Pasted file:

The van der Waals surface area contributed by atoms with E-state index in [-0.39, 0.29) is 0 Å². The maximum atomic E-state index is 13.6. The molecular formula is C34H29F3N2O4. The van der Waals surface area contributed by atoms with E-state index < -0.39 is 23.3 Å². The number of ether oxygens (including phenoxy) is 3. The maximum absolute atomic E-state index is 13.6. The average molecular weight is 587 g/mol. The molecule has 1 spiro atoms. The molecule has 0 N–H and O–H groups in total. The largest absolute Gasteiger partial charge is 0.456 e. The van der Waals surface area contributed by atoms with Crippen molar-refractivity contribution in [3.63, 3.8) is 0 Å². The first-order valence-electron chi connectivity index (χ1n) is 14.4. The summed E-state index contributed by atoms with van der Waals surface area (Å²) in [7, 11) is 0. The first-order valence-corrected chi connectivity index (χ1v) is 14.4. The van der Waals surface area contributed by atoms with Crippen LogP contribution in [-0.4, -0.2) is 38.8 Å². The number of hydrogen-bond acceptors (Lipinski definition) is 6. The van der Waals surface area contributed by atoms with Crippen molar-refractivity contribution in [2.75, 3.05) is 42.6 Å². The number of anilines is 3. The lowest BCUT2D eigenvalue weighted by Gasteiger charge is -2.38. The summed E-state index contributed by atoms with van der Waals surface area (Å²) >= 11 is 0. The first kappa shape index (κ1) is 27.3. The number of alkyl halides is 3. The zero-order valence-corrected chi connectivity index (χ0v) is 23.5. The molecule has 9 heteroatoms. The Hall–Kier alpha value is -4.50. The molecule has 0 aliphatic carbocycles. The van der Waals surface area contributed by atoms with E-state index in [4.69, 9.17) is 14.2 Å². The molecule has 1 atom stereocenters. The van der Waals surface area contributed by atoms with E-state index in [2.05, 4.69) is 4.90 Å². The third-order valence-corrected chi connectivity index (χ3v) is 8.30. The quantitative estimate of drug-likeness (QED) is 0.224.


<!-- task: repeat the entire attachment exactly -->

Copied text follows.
The van der Waals surface area contributed by atoms with E-state index in [-0.39, 0.29) is 0 Å². The maximum atomic E-state index is 13.6. The molecular formula is C34H29F3N2O4. The van der Waals surface area contributed by atoms with E-state index < -0.39 is 23.3 Å². The number of ether oxygens (including phenoxy) is 3. The maximum absolute atomic E-state index is 13.6. The average molecular weight is 587 g/mol. The molecule has 1 spiro atoms. The molecule has 0 N–H and O–H groups in total. The largest absolute Gasteiger partial charge is 0.456 e. The van der Waals surface area contributed by atoms with Crippen molar-refractivity contribution in [3.63, 3.8) is 0 Å². The first-order valence-electron chi connectivity index (χ1n) is 14.4. The summed E-state index contributed by atoms with van der Waals surface area (Å²) in [7, 11) is 0. The first-order valence-corrected chi connectivity index (χ1v) is 14.4. The van der Waals surface area contributed by atoms with Crippen LogP contribution in [-0.4, -0.2) is 38.8 Å². The number of hydrogen-bond acceptors (Lipinski definition) is 6. The van der Waals surface area contributed by atoms with Crippen molar-refractivity contribution in [2.75, 3.05) is 42.6 Å². The number of anilines is 3. The lowest BCUT2D eigenvalue weighted by Gasteiger charge is -2.38. The summed E-state index contributed by atoms with van der Waals surface area (Å²) >= 11 is 0. The first kappa shape index (κ1) is 27.3. The number of alkyl halides is 3. The zero-order valence-corrected chi connectivity index (χ0v) is 23.5. The molecule has 9 heteroatoms. The Hall–Kier alpha value is -4.50. The molecule has 0 aliphatic carbocycles. The van der Waals surface area contributed by atoms with E-state index in [4.69, 9.17) is 14.2 Å². The molecule has 1 atom stereocenters. The van der Waals surface area contributed by atoms with E-state index in [2.05, 4.69) is 4.90 Å². The third-order valence-corrected chi connectivity index (χ3v) is 8.30. The quantitative estimate of drug-likeness (QED) is 0.224.